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Sunday, March 9, 2014

300: Rise Of an Empire

No need for a roundup this week, as this is the only other film I've seen of this week's meager selection. I missed the screening for the Grandmaster (general reaction: pretty but lame) and Winnie Mandela wasn't press screened for critics, was filmed four or five years ago and looks to be a cheaper version of Long Walk to Freedom so I wouldn't exactly hold my breath for it being any good.

Speaking of not being any good...

Zack Snyder's adaptation of 300, Frank Miller's Dark Horse graphic novel, was a stylish, deliriously goofy take on the Ancient Greek legend of the three-hundred Spartan warriors that alone kept overwhelming Persian forces at bay. It was dumb, it was corny and it was, of course, one of the most homoerotic action films ever made - which is really saying something - and it garnered for itself quite the fan base. This was 2006, after all, and Frank Miller hadn't quite burned his good name entirely (unless you happened to be a major Batman purist, at least) with his own risible adaptation of Will Eisner's classic pulp-strip The Spirit and, worse yet, by showing himself to be a fascistic, far-right-leaning nutball.

Now, however, with The Spirit having been expunged from the memory of all who saw it and Miller himself having dropped almost entirely out of the limelight completely - his far-right manifesto/ comic book, Holy Terror, was met with consternation and vilification but I don't think anyone actually bothered to buy the blasted thing - it makes sense that the two more successful Frank Miller films have finally gotten their long-awaited sequels. Miller himself one again joins Robert Rodriguez as co-director of the very, very long-gestating Sin City sequel, A Dame to Kill For, which will finally be hitting our screens in a few months. But first, we get this: a completely unneeded, pointless followup to 300, based on the unfinished Miller graphic novel followup, Xerxes.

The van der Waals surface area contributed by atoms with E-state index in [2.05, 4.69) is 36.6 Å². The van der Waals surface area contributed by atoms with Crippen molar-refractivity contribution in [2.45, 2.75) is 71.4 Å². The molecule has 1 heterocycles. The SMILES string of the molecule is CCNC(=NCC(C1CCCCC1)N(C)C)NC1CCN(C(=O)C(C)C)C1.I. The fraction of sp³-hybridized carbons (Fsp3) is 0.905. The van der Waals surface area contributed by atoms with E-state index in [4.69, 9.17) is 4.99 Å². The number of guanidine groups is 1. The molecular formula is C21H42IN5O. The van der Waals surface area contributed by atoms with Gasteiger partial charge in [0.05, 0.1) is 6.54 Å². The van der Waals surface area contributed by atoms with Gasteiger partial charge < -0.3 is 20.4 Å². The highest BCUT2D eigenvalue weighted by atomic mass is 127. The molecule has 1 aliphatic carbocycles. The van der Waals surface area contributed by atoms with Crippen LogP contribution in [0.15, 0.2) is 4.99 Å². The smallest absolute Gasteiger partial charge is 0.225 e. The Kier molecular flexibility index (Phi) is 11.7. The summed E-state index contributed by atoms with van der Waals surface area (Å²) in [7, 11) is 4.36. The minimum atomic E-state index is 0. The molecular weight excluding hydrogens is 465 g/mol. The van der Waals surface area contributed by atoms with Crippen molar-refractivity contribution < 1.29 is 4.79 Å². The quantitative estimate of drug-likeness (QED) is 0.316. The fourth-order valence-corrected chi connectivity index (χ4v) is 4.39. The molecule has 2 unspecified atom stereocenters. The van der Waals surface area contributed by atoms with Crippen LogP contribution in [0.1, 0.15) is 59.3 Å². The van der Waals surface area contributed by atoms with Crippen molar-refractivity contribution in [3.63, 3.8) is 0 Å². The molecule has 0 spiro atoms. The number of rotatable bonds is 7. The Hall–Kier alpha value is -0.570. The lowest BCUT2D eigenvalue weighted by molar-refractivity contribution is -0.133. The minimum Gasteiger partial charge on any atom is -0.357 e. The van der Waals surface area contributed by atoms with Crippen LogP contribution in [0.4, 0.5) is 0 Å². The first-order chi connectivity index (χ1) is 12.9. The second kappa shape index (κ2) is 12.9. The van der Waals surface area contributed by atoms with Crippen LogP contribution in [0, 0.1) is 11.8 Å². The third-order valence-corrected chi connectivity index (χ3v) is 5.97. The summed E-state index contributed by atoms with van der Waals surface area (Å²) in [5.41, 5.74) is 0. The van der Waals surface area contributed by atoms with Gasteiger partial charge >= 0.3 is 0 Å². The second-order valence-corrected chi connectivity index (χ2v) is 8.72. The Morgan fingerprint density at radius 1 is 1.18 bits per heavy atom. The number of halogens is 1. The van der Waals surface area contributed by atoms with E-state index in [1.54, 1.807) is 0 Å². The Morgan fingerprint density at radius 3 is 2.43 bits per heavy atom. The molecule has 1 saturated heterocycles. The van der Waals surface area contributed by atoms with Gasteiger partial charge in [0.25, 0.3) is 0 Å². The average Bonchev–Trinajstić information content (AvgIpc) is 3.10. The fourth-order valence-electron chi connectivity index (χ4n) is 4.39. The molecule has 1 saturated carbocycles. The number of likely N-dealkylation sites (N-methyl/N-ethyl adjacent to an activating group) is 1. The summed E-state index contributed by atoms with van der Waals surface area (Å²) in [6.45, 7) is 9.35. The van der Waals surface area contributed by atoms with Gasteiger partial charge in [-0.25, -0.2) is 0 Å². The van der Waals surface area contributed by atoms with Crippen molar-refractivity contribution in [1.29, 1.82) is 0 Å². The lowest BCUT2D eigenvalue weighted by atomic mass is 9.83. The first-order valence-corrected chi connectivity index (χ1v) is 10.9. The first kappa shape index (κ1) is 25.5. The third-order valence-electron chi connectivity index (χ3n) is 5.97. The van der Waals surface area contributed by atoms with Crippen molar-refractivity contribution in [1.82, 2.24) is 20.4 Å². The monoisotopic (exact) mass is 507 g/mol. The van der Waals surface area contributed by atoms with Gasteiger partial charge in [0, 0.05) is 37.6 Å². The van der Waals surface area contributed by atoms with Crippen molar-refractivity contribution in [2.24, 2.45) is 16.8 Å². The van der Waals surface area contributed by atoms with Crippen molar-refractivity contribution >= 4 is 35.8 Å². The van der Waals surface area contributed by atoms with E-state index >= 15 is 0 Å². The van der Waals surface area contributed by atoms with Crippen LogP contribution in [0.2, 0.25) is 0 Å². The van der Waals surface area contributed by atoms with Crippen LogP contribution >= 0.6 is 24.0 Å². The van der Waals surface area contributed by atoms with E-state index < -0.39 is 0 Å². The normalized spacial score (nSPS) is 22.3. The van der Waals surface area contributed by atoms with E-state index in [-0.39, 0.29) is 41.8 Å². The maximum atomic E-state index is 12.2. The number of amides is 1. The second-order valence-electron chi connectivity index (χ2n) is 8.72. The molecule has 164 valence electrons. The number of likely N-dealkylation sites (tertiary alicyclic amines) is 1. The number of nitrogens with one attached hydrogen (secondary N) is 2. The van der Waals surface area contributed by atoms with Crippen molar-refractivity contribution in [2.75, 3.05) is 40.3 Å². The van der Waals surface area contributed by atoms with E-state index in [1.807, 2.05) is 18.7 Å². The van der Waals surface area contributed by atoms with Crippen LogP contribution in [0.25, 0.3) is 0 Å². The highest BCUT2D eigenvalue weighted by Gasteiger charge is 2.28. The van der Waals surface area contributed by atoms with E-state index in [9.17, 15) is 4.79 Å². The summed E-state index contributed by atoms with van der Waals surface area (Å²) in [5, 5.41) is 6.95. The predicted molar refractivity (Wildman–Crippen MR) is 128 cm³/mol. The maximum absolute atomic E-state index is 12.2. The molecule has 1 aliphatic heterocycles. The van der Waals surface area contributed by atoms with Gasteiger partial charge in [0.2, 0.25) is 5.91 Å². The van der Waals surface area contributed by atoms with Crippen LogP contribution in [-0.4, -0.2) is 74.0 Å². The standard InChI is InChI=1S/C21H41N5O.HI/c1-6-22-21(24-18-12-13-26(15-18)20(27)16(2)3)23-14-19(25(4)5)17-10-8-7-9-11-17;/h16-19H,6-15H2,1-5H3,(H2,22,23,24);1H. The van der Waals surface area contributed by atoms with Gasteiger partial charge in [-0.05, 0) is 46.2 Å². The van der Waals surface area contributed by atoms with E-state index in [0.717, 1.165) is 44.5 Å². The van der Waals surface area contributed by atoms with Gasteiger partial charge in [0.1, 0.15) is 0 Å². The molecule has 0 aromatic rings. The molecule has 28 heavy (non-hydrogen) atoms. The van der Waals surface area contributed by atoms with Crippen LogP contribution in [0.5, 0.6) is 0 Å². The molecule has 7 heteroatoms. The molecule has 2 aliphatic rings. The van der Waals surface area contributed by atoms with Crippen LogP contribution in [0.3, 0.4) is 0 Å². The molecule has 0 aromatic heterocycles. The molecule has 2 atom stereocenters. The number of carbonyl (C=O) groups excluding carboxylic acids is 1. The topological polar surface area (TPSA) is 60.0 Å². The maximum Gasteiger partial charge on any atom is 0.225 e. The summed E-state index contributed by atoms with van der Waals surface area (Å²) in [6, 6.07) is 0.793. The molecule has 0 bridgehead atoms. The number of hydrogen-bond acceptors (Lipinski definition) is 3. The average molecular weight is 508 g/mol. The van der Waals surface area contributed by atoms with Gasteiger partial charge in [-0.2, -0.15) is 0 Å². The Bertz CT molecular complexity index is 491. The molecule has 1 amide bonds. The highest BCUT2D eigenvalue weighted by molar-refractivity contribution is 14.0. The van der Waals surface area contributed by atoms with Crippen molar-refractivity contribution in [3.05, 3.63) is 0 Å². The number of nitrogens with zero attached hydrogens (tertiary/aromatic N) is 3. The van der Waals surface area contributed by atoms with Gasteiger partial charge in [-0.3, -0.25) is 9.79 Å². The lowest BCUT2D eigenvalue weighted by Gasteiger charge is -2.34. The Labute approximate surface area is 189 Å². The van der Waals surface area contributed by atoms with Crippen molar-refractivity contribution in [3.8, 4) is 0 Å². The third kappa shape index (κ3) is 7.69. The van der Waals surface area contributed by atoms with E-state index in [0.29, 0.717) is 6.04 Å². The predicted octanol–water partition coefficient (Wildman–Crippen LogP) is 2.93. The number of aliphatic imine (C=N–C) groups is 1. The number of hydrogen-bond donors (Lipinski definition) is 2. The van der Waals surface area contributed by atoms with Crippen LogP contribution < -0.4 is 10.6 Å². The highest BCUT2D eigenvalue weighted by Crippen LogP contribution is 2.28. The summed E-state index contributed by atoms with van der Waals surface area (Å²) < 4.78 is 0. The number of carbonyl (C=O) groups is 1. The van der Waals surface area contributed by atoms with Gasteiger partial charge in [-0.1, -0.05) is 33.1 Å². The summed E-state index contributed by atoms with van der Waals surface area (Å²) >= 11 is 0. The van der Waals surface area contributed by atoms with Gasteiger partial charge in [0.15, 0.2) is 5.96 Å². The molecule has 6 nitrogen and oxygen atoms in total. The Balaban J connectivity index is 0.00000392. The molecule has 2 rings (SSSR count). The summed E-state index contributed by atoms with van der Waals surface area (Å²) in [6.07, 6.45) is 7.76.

There really was nowhere to go with the 300 story considering that - SPOILER - the eponymous heroes had all died by the end of the film, which means that Rise Of an Empire is less sequel, more addendum to 300. It takes place a bit before and a bit during the events of 300 and it involves a lot of fighting and oodles upon oodles upon oodles of boring backstory, delivered in expository, uber-portentous voice-over that was funny last time but it seriously grating here.

I was never personally a huge fan of 300 as it was never really my thing, but I understand why it's as well liked as it is. I cannot however, for the life of me, understand why anyone would give this dreary, boring nonsense a second thought.